MEXICO CITY -- As Cuauhtemoc Blanco led Mexico out and took the applause of an enraptured Estadio Azteca on Wednesday, it went almost unnoticed that there was another player with reason to celebrate. Andres Guardado became the tenth Mexican to win 100 caps for El Tri when he stepped onto the field against Israel. Yet he received sporadic whistles and boos from the crowd when the rare pass went astray, in stark contrast to the applause that accompanied Blanco's every touch.
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The irony is that "El Principito" has already achieved what the majority of El Tri's World Cup squad dream of, even if he is in somewhat of a career rut at present.
The diminutive 27-year-old from Guadalajara has played in top leagues in Europe and featured in two World Cups, something the likes of Marco Fabian, Miguel Layun, Isaac Brizuela and the other younger generation of Mexican players still have on their to-do list. Guardado's problem at present is one of identity.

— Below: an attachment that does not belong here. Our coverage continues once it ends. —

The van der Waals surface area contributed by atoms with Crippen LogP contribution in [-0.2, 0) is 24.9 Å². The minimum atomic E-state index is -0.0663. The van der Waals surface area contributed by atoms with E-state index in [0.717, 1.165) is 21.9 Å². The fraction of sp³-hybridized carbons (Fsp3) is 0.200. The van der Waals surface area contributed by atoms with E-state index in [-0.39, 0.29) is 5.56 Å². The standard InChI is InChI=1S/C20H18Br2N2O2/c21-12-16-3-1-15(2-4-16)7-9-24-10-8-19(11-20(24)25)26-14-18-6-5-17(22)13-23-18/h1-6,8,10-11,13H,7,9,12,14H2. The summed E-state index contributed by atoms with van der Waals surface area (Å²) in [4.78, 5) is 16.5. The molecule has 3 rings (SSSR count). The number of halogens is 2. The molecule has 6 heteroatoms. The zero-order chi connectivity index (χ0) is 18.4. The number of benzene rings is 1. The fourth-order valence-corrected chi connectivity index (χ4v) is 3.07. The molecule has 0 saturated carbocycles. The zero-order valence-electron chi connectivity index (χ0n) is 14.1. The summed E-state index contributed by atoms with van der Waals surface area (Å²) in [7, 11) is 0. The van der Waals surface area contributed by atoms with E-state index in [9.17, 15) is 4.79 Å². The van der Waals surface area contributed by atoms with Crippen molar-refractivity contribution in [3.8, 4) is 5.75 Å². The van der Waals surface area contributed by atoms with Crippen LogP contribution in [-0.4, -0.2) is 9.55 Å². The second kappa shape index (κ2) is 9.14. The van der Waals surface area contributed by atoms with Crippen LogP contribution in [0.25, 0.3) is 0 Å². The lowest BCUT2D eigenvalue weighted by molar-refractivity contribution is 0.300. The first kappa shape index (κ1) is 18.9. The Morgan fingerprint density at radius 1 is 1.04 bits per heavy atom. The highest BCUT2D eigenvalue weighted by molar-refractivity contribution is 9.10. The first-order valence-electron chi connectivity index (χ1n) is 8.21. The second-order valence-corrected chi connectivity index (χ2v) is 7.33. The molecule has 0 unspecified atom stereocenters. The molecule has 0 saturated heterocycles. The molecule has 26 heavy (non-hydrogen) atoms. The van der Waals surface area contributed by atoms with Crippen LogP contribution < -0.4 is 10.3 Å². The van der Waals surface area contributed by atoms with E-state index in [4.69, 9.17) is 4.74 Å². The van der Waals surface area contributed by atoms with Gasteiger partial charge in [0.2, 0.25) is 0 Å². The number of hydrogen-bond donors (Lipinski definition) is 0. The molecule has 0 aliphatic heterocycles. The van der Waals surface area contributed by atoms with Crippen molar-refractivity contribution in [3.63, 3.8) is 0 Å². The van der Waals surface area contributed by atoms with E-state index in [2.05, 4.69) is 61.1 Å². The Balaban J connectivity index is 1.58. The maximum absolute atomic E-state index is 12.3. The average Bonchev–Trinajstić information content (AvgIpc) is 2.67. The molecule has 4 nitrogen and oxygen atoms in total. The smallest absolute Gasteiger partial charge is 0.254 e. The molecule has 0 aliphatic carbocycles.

He burst onto the scene at Atlas as a speedy winger, played as a left-wing back under Ricardo La Volpe with El Tri, then on the left of midfield in Spain and finally as a left back in his most recent matches for Bayer Leverkusen and before that at Valencia. It is obvious he is technically very good. He's quick, can pass and has vision, but no manager -- for club nor country -- seems to be able to work out his best position. On Wednesday evening, Mexico coach Miguel Herrera used Guardado in the holding midfield role in front of the back three, after Hector Herrera was left out due to a stomach complaint. "Guardado did quite well (in midfield) and is another option there for the team," said the coach after the game. Guardado was excellent on the ball, made decisive passes forward and was looking to inject speed into attacks. He moved into space to receive well, always providing an option for teammates. "Miguel spoke to me and asked if he I could play there," Guardado said on television after the game. "Obviously I said yes, but I've never played there and I tried to do as well as possible." He continued: "(I felt) good. Sometimes a little disorientated. It's the start of playing that position, which looks easy but isn't." But putting a player that isn't used to featuring in central midfield is a liability. Guardado, with his slight frame, isn't naturally defense-minded enough at present to fill the hole, at least if he is on his own against the attacking talent Brazil and Croatia possess in midfield. It was interesting reading comments on Twitter about Guardado's performance, with the official national team account naming him and Layun as the two options for man of the match and others decrying what an awful game he had. The truth was in-between, with plenty of positives being weighed down by those defensive question marks. If not in the holding role, the versatile Guardado could feature at left wing back or as an attacking midfielder, but his prospects in both look equally bleak at present. Left wing back Miguel Layun was voted man of the match against Israel, netting two goals and is a favorite of Herrera's. Guardado is very unlikely to surpass him between now and June 13, against Cameroon. Then in the forward midfield roles, Pena, Luis Montes, Herrera, Marco Fabian and Brizuela appear to be ahead of the former Atlas player. It seems Guardado will be on the outside of Mexico's starting XI this World Cup, despite being in his prime and having vastly more experience than anyone in the squad except Rafa Marquez and Carlos Salcido.